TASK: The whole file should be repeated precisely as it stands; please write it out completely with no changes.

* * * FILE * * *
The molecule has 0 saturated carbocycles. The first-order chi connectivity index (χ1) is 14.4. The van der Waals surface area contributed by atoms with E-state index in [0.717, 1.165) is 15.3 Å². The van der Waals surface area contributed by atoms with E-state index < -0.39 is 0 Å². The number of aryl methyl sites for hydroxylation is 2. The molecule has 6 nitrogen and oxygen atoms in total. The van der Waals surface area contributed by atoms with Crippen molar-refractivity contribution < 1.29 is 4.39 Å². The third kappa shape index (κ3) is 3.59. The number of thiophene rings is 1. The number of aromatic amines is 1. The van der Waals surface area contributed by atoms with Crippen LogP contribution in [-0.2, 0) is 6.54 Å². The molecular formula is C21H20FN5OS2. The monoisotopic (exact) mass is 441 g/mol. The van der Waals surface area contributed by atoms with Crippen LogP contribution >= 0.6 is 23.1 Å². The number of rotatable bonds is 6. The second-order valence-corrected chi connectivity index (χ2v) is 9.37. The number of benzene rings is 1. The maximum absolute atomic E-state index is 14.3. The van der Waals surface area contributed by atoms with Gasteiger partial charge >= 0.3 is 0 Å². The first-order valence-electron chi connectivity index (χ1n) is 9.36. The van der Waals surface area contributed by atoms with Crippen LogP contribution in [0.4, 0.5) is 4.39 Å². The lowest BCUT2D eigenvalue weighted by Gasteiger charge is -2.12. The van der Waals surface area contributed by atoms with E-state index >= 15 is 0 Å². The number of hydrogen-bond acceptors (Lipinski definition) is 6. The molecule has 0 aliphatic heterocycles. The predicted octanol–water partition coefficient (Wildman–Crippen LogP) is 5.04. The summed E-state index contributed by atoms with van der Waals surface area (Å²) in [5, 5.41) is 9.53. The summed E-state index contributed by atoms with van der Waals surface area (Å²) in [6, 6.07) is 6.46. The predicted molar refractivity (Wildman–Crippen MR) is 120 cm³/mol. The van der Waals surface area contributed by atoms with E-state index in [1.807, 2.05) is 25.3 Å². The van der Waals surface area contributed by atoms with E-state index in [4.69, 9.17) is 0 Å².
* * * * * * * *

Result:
The molecule has 0 saturated carbocycles. The first-order chi connectivity index (χ1) is 14.4. The van der Waals surface area contributed by atoms with E-state index in [0.717, 1.165) is 15.3 Å². The van der Waals surface area contributed by atoms with E-state index < -0.39 is 0 Å². The number of aryl methyl sites for hydroxylation is 2. The molecule has 6 nitrogen and oxygen atoms in total. The van der Waals surface area contributed by atoms with Crippen molar-refractivity contribution < 1.29 is 4.39 Å². The third kappa shape index (κ3) is 3.59. The number of thiophene rings is 1. The number of aromatic amines is 1. The van der Waals surface area contributed by atoms with Crippen LogP contribution in [-0.2, 0) is 6.54 Å². The molecular formula is C21H20FN5OS2. The monoisotopic (exact) mass is 441 g/mol. The van der Waals surface area contributed by atoms with Crippen LogP contribution >= 0.6 is 23.1 Å². The number of rotatable bonds is 6. The second-order valence-corrected chi connectivity index (χ2v) is 9.37. The number of benzene rings is 1. The maximum absolute atomic E-state index is 14.3. The van der Waals surface area contributed by atoms with Gasteiger partial charge >= 0.3 is 0 Å². The first-order valence-electron chi connectivity index (χ1n) is 9.36. The van der Waals surface area contributed by atoms with Crippen LogP contribution in [0.4, 0.5) is 4.39 Å². The lowest BCUT2D eigenvalue weighted by Gasteiger charge is -2.12. The van der Waals surface area contributed by atoms with E-state index >= 15 is 0 Å². The number of hydrogen-bond acceptors (Lipinski definition) is 6. The molecule has 0 aliphatic heterocycles. The predicted octanol–water partition coefficient (Wildman–Crippen LogP) is 5.04. The summed E-state index contributed by atoms with van der Waals surface area (Å²) in [5, 5.41) is 9.53. The summed E-state index contributed by atoms with van der Waals surface area (Å²) in [6, 6.07) is 6.46. The predicted molar refractivity (Wildman–Crippen MR) is 120 cm³/mol. The van der Waals surface area contributed by atoms with E-state index in [1.807, 2.05) is 25.3 Å². The van der Waals surface area contributed by atoms with E-state index in [4.69, 9.17) is 0 Å².